Presentation on theme: "E-Commerce Infrastructures Internet and Web Technologies."— Presentation transcript:
E-Commerce Infrastructures Internet and Web Technologies
Learning Objectives (1/2) Growth, and structure of the Internet Private and public networks Internet infrastructure Developing applications for the Web Limitations of Web technologies and how to address them
Learning Objectives (2/2) Internets, intranets, and extranets Options for connecting to the Internet Future developments: High speed networks, the Semantic Web, mobile networking
Technology Overview Technical foundations of e-commerce: Computer networks including the Internet. Computing devices (clients and servers) running operating systems, database managers, web servers, application servers, encryption software, security software, multimedia creation and viewing software, and the graphical user interface
The Internet Hardware The hardware that connects the computers together The hardware that connects the networks together Internet protocols. Rapid change in these technologies requires businesses to be flexible.
Packet-Switching The Internet uses packet switching Files are broken down into packets that are labeled with their origin, sequence, and destination addresses. This fact has very important consequences for both the performance and the security of e-commerce systems
Routing The programs on these routers use routing algorithms that call upon their routing tables to determine the best path to send each packet. When packets leave a network to travel on the Internet, they are translated into a standard format by the router. These routers and the telecommunication lines connecting them are referred to as the Internet backbone. Between seller and customer there are several other actors who have a role to play
Internet Protocols The open architecture has four key rules that have contributed to the success of the Internet. Independent networks should not require any internal changes to be connected to the network. Packets that do not arrive at their destinations must be retransmitted from their source network. Router computers act as receive-and-forward devices; they do not retain information about the packets that they handle. No global control exists over the network.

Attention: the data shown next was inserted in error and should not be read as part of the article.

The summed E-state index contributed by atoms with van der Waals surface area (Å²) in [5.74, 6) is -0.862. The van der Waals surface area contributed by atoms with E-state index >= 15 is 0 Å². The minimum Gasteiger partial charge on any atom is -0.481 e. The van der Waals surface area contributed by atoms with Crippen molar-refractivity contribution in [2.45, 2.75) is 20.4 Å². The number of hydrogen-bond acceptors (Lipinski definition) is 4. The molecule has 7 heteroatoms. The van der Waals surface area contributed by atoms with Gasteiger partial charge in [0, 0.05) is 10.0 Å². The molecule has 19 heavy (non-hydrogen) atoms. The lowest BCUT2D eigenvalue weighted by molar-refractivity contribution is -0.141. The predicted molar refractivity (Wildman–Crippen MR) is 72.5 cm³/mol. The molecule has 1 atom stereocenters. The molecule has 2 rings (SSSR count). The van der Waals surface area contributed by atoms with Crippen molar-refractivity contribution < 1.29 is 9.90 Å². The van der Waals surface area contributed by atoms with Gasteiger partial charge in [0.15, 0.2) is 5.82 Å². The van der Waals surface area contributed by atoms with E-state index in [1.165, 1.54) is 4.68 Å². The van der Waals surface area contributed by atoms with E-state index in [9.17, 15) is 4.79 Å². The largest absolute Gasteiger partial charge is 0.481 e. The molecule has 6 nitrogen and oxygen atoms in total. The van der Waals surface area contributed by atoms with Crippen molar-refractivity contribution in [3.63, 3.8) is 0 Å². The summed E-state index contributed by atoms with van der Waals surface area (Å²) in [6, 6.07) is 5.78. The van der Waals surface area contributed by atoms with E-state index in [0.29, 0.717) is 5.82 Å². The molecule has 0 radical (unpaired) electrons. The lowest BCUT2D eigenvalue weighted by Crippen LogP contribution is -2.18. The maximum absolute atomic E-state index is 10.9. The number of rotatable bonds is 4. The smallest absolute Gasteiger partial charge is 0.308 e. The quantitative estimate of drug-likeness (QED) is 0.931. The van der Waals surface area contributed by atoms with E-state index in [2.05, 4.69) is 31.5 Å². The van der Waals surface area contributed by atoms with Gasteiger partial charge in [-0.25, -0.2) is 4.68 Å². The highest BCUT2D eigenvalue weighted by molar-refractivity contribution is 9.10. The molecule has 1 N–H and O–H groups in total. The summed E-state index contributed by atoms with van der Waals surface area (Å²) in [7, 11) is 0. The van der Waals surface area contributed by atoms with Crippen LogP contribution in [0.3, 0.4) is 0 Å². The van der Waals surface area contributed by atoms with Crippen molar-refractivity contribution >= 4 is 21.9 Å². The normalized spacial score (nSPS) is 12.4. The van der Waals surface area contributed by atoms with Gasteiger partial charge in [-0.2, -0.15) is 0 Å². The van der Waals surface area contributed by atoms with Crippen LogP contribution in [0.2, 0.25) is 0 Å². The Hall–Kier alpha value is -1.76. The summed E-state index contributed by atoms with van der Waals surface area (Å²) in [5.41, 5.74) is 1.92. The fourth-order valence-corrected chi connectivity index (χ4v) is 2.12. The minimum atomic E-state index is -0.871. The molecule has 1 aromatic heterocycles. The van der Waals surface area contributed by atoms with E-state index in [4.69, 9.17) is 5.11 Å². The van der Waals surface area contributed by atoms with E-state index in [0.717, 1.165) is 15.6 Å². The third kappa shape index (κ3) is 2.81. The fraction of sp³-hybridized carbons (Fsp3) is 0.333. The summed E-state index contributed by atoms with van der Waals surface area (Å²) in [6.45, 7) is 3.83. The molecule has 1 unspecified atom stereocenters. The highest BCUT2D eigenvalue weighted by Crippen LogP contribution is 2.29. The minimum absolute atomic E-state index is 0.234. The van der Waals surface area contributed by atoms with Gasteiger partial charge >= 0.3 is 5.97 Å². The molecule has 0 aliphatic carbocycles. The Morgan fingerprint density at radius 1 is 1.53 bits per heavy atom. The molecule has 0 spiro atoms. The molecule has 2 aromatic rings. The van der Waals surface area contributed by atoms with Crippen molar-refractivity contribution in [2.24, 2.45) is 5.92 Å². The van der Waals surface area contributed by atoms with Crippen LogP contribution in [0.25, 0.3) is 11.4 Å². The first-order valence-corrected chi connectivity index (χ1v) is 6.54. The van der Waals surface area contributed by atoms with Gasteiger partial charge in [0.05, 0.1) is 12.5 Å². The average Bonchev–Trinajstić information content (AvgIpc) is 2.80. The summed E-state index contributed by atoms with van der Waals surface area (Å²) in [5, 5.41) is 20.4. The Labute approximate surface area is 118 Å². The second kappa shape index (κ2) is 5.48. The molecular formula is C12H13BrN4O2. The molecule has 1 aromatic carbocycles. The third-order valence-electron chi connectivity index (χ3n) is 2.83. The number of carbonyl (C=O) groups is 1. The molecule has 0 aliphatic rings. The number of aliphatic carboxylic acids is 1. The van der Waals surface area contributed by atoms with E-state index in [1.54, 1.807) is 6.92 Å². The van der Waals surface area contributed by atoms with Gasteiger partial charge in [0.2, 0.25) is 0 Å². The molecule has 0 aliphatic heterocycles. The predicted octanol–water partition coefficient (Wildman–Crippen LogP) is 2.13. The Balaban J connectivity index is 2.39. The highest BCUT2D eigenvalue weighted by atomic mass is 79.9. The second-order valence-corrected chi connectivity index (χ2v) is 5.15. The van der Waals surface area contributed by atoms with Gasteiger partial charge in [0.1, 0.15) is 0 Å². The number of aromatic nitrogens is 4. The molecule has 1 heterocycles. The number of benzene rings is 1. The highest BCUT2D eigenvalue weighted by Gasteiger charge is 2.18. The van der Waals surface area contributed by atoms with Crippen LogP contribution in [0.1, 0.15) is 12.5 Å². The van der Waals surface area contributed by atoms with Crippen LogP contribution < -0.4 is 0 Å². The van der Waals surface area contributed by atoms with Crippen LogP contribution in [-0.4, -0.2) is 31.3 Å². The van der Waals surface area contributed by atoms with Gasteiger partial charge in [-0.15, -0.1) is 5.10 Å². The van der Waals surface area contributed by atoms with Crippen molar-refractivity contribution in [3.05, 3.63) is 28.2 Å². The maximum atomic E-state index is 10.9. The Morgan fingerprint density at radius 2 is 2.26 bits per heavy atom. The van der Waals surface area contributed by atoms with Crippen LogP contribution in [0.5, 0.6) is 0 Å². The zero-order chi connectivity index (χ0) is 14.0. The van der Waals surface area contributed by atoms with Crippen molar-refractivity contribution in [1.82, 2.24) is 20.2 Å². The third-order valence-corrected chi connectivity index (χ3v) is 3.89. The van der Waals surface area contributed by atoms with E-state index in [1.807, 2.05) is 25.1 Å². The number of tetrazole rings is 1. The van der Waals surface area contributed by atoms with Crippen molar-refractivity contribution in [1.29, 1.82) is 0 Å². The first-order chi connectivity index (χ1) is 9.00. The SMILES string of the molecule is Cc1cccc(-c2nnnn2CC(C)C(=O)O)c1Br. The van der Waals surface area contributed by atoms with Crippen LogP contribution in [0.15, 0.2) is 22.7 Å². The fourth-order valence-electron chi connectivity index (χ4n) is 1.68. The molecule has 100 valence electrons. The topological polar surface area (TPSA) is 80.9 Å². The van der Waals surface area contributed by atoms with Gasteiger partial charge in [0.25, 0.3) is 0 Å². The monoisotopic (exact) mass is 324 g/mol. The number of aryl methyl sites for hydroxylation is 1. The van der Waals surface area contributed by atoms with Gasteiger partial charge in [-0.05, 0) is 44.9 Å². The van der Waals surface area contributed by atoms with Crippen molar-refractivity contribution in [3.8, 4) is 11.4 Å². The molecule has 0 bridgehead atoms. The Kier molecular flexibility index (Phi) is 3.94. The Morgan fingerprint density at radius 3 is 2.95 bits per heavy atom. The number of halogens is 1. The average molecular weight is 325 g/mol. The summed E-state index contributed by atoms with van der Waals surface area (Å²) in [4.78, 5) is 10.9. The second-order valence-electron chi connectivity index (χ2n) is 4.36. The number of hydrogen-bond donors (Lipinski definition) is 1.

Another look at Domain Names Domain names identify who you are (or else establishes your corporate identity).com.biz means you are a business.org means not for profit.uk means you are in the UK CNN.com displays your trade name Trademark law applies (Domain name wars) This has implications for e-commerce with regard to customer assumptions about you It costs!
Web Page Delivery Hypertext Transfer Protocol (HTTP) is the set of rules for delivering Web pages over the Internet HTTP uses the client/server model The client opens an HTTP session and sends a request to a server The server returns an HTTP response message which contains data. After this, they forget about each other – this has very significant implications for Web (and e- commerce) application development.
Email Email is also transferred over the Internet. Email also depends on intermediate systems to move from one place to the other Email is send to a specific address (is this the same as knowing it gets to a particular individual?) Email = Identity (is this true?) Email is related to corporate entities (via the name system NOT DNS)
Web Markup Languages Web pages are marked with tags to indicate the display and formatting of page elements They create static pages Useful for developing Uis HTML, XML and the like
Programming Languages Scripts embedded in HTML can execute programs on client computers that display those pages in the browser Scripts at the server can do complex processing and produce advanced content Language frameworks like J2EE and.NET can be used to develop full blown interactive applications (more on this next time)